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C-17 provides a “maneuver” to the joint force

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In many ways, this was the kind of mission the C-17 was designed for. It was intended to bridge the gap between the giant strategic airlift provided by the C-5 Galaxy and the tactical C-130 Hercules. It was intended to lift heavy loads while being able to penetrate narrow and austere environments. It only needs 3,500 feet to land and can use its reverse thrusters to execute a three-point turn to get back up.

“C-17 is really flexible. When you look at the mission set, you can do this strategic airlift, the kind of long term passenger transport mission. It is also used for short exits and landings,” Okeson said. “I think it’s pretty amazing.”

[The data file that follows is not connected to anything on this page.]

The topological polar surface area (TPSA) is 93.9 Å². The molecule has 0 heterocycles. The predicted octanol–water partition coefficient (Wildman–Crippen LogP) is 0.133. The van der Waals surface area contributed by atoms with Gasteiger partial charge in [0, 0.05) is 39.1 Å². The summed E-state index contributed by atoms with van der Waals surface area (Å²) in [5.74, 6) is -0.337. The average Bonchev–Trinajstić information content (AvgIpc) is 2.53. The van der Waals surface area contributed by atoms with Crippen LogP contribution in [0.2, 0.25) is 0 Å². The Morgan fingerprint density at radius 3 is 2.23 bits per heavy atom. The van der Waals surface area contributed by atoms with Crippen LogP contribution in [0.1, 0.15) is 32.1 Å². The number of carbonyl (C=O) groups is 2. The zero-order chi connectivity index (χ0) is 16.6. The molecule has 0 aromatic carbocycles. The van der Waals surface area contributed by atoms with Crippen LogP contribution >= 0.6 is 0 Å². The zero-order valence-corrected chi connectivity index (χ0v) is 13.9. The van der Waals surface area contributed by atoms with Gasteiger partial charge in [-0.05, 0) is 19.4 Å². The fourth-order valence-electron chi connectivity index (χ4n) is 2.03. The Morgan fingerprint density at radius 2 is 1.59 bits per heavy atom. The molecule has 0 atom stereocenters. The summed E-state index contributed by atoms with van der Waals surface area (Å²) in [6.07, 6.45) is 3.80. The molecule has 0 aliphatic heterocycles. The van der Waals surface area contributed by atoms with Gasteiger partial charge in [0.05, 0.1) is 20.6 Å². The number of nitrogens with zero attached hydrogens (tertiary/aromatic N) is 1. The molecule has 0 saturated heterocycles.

There are 275 aircraft in operation by the US Air Force and international partners around the world.

“I will tell you that C-17 right now can last for a while. I expect it to be in inventory for many more years,” Okeson said. “There are plenty of legs left on this platform.”

To hear the full conversation, you can watch Leadership Log on YouTube at https://youtu.be/ygCv9LS0Fzw. You can also listen by searching for “Leadership Log” on Apple Podcast, Google Podcast, Spotify, Overcast, Radio Public or Breaker.

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